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Top Causes of Real Estate Litigation 

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Top Causes of Real Estate Litigation 


The real estate market today is ever-changing.

While the market may not always be booming, the market has shifted in the last several decades. The average age for home purchases has increased, more individuals and investment companies are finding opportunities in purchasing and renting out properties as supplementary income, and today’s buyers are spending more.

Ownership rights, property interest and acquisition, and financial stipulations of a home purchase are important things to consider and plan out in real estate. If even the most minor detail is overlooked, it could cause a legal blunder.

No one looking to buy, sell, or rent a property is looking for legal trouble, but sometimes things go awry, and a dispute may arise.

What Is Real Estate Litigation?

Real estate litigation involves any dispute arising from real estate property ownership or interest in real estate. This also includes disputes over ownership rights or the acquisition of property of interest.

For example, any home ownership process typically includes a point-of-sale agreement, i.e., a purchase contract. Provided that both parties agreed to terms, the purchase and sale agreement would reflect terms represented prior to the sale of the property. If something is done differently during or after the sale that isn’t reflected in that contract, it could lead to real estate litigation.

Similarly, one could argue about the condition of a property upon acquisition that wasn’t reflected in the point of sale agreement. As a material real estate dispute, the purchasing party could claim that the seller didn’t disclose the property’s actual condition in the agreement.

When parties cannot reach a solution on their own, a legal dispute may be filed to come to a solution either in a settlement or court.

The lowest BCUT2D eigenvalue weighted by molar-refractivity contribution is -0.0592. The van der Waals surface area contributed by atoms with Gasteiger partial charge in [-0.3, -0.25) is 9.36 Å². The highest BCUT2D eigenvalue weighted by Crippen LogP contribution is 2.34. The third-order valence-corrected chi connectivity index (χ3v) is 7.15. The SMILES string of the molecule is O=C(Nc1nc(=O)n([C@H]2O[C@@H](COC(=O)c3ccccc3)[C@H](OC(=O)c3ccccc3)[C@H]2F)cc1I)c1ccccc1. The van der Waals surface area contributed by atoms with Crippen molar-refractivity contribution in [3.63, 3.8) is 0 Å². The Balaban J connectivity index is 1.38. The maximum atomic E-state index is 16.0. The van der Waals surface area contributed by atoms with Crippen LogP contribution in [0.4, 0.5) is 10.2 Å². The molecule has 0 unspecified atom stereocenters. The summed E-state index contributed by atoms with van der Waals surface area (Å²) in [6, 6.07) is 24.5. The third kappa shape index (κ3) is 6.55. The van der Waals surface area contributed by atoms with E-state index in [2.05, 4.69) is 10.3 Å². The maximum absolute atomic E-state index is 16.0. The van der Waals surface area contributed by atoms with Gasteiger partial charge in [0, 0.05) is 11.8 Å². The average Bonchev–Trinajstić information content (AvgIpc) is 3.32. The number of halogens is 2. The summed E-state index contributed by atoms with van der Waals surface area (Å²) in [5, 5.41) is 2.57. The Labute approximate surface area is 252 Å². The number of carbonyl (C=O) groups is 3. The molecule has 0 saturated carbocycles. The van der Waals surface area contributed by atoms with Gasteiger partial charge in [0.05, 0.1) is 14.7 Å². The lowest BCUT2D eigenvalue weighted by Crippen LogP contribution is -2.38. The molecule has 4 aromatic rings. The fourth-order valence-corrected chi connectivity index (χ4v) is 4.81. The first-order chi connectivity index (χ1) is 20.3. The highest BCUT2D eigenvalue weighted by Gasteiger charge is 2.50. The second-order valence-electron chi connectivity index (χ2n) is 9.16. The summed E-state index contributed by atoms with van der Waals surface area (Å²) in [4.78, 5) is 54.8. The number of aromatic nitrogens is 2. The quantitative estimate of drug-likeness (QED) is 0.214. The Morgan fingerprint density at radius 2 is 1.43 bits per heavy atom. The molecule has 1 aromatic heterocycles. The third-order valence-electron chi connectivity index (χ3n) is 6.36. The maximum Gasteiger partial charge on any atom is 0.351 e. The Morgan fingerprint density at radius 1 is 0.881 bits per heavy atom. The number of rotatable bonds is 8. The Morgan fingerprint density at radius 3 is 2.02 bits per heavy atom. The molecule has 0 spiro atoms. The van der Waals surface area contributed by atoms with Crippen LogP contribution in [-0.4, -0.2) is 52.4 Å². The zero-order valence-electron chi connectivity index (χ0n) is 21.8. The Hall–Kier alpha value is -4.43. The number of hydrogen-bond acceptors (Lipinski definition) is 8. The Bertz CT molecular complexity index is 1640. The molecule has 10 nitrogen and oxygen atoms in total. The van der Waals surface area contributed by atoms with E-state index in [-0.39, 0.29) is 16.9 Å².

Common Types of Real Estate Litigation

Ownership Disputes-Quiet Title, Adverse Possession

A quiet title action is a court procedure used to resolve a dispute over the ownership of real property in California. It is often used to resolve boundary disputes, quiet title to property after the death of an owner, resolve competing claims regarding adverse possession, or remove a cloud on title. These clouds could include a lien, an easement, a boundary dispute or any other claim that could affect the title. A successful party must show that they have a better right to the property than the other parties claiming title. 

Adverse possession is a legal doctrine that allows a party to acquire title to real property owned by another party without purchasing the property from the record owner. Adverse possession may be established by occupying and using the property for a certain period of time. To successfully claim adverse possession, the party claiming it must show that they have been in actual and continuous possession of the property for the required amount of time. This means that the party claiming adverse possession must prove that they have exclusive possession of the property, that the possession is visible, and that it is hostile, meaning that it is without the owner’s permission or knowledge. The party claiming adverse possession must also prove that they have paid all taxes on the property during the required time period.